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Balls have always held a strange fascination for computer-gaming folk. This game has all the traditional trappings of spheroid spectaculars, combined in a two-player sports special. Balls, as they say, have been done though; so can this one offer enough new features and playability to offset the loss of novelty?

The game is, the retroactive school of game justification argue, a future sport, played by humans cybernetically, directly in to some megalithic ether net. In reality it's a ball game of attraction. You control a large coloured sphere, that roams a rectangular grid. Also making its presence felt is your opponent's sphere of, a puck and a few terrain-based surprises just to keep things rolling along.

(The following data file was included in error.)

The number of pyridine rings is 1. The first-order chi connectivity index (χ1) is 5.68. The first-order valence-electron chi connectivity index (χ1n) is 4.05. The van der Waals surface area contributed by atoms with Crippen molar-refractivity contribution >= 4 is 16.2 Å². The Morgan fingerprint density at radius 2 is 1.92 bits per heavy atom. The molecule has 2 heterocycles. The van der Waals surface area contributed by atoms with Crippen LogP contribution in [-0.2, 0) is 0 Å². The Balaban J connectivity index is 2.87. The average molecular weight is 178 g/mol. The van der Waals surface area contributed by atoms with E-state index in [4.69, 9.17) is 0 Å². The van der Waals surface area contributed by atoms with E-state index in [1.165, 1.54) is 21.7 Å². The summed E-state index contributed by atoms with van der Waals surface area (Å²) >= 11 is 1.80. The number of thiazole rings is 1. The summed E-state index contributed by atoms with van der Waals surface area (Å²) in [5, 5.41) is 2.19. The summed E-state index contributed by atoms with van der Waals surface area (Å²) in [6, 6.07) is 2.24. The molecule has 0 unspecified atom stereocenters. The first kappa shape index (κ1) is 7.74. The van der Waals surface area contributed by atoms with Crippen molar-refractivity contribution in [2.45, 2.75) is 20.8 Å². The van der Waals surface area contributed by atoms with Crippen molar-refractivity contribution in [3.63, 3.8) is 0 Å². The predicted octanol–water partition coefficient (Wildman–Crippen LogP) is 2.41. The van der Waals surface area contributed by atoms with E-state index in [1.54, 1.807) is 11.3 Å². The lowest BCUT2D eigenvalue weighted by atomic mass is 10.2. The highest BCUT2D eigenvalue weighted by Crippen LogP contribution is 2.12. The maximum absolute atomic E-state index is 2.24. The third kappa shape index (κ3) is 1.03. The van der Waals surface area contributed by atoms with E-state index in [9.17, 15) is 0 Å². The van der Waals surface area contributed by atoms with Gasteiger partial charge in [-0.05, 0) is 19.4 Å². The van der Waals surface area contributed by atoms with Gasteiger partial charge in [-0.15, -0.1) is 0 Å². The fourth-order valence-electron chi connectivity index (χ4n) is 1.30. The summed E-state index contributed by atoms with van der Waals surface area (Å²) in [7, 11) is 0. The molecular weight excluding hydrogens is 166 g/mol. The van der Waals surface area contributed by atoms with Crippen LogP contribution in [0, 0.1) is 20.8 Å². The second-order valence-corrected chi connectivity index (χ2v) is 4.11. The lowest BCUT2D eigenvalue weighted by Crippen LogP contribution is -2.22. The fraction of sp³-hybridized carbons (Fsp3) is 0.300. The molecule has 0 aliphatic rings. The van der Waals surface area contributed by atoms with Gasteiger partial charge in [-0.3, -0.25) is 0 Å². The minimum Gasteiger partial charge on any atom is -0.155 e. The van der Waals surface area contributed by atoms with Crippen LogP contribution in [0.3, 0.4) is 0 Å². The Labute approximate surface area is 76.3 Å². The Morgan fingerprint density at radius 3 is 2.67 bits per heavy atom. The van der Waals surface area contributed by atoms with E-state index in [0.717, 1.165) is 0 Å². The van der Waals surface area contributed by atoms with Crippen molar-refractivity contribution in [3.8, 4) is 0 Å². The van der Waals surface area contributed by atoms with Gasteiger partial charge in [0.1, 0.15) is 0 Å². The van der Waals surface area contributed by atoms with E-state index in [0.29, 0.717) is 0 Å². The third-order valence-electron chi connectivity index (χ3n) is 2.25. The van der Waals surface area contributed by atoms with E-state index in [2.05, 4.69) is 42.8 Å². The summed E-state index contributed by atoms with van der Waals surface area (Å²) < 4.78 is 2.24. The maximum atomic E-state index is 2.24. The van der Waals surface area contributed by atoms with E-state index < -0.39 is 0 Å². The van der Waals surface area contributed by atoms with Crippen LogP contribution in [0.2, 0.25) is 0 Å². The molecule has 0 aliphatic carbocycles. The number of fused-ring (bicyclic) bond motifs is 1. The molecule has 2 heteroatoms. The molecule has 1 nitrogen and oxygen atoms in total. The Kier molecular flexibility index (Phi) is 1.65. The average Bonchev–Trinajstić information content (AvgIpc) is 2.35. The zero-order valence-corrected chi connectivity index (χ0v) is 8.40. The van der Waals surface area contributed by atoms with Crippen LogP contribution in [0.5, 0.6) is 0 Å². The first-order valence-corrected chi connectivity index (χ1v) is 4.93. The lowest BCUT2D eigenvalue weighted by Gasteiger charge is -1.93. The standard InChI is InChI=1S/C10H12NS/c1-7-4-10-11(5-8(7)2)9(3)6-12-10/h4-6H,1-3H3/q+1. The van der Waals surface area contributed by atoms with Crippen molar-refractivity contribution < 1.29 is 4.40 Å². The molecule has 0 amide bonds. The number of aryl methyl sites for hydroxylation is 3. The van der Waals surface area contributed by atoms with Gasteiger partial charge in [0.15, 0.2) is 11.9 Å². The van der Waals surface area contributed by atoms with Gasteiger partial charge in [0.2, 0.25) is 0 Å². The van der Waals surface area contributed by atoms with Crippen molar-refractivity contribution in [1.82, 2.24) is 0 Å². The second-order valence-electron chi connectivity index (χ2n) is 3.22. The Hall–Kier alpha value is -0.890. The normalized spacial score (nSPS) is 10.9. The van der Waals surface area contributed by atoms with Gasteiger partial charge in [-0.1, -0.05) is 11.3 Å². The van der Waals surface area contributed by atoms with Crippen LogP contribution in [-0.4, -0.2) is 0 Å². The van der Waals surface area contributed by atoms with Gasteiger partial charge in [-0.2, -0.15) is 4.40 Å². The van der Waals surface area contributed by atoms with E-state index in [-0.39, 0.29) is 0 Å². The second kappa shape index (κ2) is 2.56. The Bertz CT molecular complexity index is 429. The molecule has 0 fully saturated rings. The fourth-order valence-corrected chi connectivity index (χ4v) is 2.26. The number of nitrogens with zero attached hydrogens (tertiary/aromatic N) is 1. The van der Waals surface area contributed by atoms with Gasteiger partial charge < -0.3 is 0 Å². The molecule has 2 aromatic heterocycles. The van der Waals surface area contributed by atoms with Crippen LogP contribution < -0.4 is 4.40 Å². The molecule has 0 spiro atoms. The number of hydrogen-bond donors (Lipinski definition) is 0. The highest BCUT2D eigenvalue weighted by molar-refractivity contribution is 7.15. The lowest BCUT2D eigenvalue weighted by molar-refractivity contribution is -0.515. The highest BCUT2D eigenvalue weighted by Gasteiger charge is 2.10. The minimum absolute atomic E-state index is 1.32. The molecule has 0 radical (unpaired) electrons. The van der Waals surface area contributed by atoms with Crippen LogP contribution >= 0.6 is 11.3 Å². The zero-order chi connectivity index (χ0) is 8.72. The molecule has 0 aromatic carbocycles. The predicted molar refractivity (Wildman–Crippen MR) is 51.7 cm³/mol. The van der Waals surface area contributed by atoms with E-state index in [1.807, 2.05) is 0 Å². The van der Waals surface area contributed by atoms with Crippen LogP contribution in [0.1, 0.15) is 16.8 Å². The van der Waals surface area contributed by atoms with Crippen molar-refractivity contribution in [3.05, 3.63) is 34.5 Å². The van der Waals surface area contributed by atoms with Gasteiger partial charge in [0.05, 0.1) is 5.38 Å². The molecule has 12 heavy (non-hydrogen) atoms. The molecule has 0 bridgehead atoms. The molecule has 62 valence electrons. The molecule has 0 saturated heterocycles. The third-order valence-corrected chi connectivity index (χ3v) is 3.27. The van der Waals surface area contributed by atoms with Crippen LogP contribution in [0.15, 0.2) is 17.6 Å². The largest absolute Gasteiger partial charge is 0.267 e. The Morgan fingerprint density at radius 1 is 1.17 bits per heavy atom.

Use the force
The aim is to magnetically drag or shoot a pack across your opponent's goal area. Controlling the magnetic force with the fire-button, you simply have to shepherd the puck to the small coloured square that the other sphere started in. After you have scored a goal you're whisked back to your end and the whole show starts again.

It's simple to play: joystick commands following logical lines and with an obvious objective. What makes life difficult are the manifold ways each of the 12 pitches are set up. Some are littered with ice that robs spheres of control, on-way tiles that foce balls in specific directions and slopes that sap speed.

The tougher, later pitches even have trampolines to send pucks and players sailing into the air, often way over the goals.